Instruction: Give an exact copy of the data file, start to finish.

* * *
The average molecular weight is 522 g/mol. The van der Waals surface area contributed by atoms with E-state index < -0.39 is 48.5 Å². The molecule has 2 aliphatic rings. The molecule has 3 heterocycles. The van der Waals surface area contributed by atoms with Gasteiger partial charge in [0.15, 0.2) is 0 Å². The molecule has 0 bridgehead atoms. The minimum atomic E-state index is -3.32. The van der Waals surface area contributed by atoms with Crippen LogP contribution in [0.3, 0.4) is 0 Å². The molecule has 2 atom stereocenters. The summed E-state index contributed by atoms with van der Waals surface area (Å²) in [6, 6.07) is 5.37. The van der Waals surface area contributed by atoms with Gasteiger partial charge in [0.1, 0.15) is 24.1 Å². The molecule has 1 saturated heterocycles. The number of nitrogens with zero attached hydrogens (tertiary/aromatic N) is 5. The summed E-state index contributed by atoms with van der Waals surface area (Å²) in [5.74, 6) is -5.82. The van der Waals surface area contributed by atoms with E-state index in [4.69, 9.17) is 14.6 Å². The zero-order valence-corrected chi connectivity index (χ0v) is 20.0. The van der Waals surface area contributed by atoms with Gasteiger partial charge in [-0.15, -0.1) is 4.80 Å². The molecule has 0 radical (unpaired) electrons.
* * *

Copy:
The average molecular weight is 522 g/mol. The van der Waals surface area contributed by atoms with E-state index < -0.39 is 48.5 Å². The molecule has 2 aliphatic rings. The molecule has 3 heterocycles. The van der Waals surface area contributed by atoms with Gasteiger partial charge in [0.15, 0.2) is 0 Å². The molecule has 0 bridgehead atoms. The minimum atomic E-state index is -3.32. The van der Waals surface area contributed by atoms with Crippen LogP contribution in [0.3, 0.4) is 0 Å². The molecule has 2 atom stereocenters. The summed E-state index contributed by atoms with van der Waals surface area (Å²) in [6, 6.07) is 5.37. The van der Waals surface area contributed by atoms with Gasteiger partial charge in [0.1, 0.15) is 24.1 Å². The molecule has 1 saturated heterocycles. The number of nitrogens with zero attached hydrogens (tertiary/aromatic N) is 5. The summed E-state index contributed by atoms with van der Waals surface area (Å²) in [5.74, 6) is -5.82. The van der Waals surface area contributed by atoms with E-state index in [4.69, 9.17) is 14.6 Å². The zero-order valence-corrected chi connectivity index (χ0v) is 20.0. The van der Waals surface area contributed by atoms with Gasteiger partial charge in [-0.15, -0.1) is 4.80 Å². The molecule has 0 radical (unpaired) electrons.